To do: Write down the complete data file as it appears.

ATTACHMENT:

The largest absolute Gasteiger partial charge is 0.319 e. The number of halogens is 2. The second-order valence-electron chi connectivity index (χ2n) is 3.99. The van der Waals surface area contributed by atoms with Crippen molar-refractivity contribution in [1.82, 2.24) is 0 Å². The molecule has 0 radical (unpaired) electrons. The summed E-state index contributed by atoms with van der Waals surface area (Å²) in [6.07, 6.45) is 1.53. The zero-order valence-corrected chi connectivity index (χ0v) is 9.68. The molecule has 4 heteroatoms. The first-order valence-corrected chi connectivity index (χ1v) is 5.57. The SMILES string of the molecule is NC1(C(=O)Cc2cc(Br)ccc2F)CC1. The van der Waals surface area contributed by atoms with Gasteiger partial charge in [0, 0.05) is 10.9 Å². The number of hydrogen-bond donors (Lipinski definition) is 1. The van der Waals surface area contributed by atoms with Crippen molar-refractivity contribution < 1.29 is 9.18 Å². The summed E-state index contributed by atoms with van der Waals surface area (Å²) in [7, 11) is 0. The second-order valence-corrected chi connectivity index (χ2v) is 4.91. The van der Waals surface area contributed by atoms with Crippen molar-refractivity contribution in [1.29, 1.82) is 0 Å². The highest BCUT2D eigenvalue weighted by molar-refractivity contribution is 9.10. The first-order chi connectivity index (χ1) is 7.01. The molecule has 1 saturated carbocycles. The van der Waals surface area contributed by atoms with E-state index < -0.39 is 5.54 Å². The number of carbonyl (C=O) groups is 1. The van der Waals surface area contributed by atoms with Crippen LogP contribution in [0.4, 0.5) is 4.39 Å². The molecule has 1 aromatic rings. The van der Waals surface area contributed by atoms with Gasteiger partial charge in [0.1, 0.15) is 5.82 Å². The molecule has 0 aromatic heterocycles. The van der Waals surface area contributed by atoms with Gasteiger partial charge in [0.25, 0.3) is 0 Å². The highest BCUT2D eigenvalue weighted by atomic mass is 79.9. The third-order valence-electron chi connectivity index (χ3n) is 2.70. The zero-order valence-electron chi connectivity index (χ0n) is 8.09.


The largest absolute Gasteiger partial charge is 0.319 e. The number of halogens is 2. The second-order valence-electron chi connectivity index (χ2n) is 3.99. The van der Waals surface area contributed by atoms with Crippen molar-refractivity contribution in [1.82, 2.24) is 0 Å². The molecule has 0 radical (unpaired) electrons. The summed E-state index contributed by atoms with van der Waals surface area (Å²) in [6.07, 6.45) is 1.53. The zero-order valence-corrected chi connectivity index (χ0v) is 9.68. The molecule has 4 heteroatoms. The first-order valence-corrected chi connectivity index (χ1v) is 5.57. The SMILES string of the molecule is NC1(C(=O)Cc2cc(Br)ccc2F)CC1. The van der Waals surface area contributed by atoms with Gasteiger partial charge in [0, 0.05) is 10.9 Å². The number of hydrogen-bond donors (Lipinski definition) is 1. The van der Waals surface area contributed by atoms with Crippen molar-refractivity contribution < 1.29 is 9.18 Å². The summed E-state index contributed by atoms with van der Waals surface area (Å²) in [7, 11) is 0. The second-order valence-corrected chi connectivity index (χ2v) is 4.91. The van der Waals surface area contributed by atoms with Crippen molar-refractivity contribution in [1.29, 1.82) is 0 Å². The highest BCUT2D eigenvalue weighted by molar-refractivity contribution is 9.10. The first-order chi connectivity index (χ1) is 7.01. The molecule has 1 saturated carbocycles. The van der Waals surface area contributed by atoms with E-state index < -0.39 is 5.54 Å². The number of carbonyl (C=O) groups is 1. The van der Waals surface area contributed by atoms with Crippen LogP contribution in [0.4, 0.5) is 4.39 Å². The molecule has 1 aromatic rings. The van der Waals surface area contributed by atoms with Gasteiger partial charge in [0.1, 0.15) is 5.82 Å². The molecule has 0 aromatic heterocycles. The van der Waals surface area contributed by atoms with Gasteiger partial charge in [0.25, 0.3) is 0 Å². The highest BCUT2D eigenvalue weighted by atomic mass is 79.9. The third-order valence-electron chi connectivity index (χ3n) is 2.70. The zero-order valence-electron chi connectivity index (χ0n) is 8.09.